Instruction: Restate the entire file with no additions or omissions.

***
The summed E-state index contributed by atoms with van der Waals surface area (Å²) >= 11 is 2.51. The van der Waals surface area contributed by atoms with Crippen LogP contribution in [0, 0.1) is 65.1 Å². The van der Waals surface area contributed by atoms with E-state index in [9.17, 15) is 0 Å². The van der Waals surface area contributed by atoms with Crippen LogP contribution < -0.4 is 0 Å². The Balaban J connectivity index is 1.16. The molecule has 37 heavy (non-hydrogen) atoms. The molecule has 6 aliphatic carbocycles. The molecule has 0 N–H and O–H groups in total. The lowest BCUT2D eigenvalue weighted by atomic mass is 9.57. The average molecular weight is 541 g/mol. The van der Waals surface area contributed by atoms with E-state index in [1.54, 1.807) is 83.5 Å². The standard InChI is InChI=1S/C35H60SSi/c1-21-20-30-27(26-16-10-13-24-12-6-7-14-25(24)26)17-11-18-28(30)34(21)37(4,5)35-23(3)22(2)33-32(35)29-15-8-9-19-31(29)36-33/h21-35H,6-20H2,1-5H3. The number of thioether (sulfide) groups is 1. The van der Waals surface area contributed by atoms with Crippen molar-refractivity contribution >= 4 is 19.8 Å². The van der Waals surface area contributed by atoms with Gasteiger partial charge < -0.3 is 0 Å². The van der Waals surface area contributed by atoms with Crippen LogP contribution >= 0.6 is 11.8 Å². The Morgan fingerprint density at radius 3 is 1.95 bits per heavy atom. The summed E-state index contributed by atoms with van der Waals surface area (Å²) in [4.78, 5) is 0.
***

The summed E-state index contributed by atoms with van der Waals surface area (Å²) >= 11 is 2.51. The van der Waals surface area contributed by atoms with Crippen LogP contribution in [0, 0.1) is 65.1 Å². The van der Waals surface area contributed by atoms with E-state index in [9.17, 15) is 0 Å². The van der Waals surface area contributed by atoms with Crippen LogP contribution < -0.4 is 0 Å². The Balaban J connectivity index is 1.16. The molecule has 37 heavy (non-hydrogen) atoms. The molecule has 6 aliphatic carbocycles. The molecule has 0 N–H and O–H groups in total. The lowest BCUT2D eigenvalue weighted by atomic mass is 9.57. The average molecular weight is 541 g/mol. The van der Waals surface area contributed by atoms with E-state index in [1.54, 1.807) is 83.5 Å². The standard InChI is InChI=1S/C35H60SSi/c1-21-20-30-27(26-16-10-13-24-12-6-7-14-25(24)26)17-11-18-28(30)34(21)37(4,5)35-23(3)22(2)33-32(35)29-15-8-9-19-31(29)36-33/h21-35H,6-20H2,1-5H3. The number of thioether (sulfide) groups is 1. The van der Waals surface area contributed by atoms with Crippen molar-refractivity contribution >= 4 is 19.8 Å². The van der Waals surface area contributed by atoms with Gasteiger partial charge < -0.3 is 0 Å². The van der Waals surface area contributed by atoms with Crippen LogP contribution >= 0.6 is 11.8 Å². The Morgan fingerprint density at radius 3 is 1.95 bits per heavy atom. The summed E-state index contributed by atoms with van der Waals surface area (Å²) in [4.78, 5) is 0.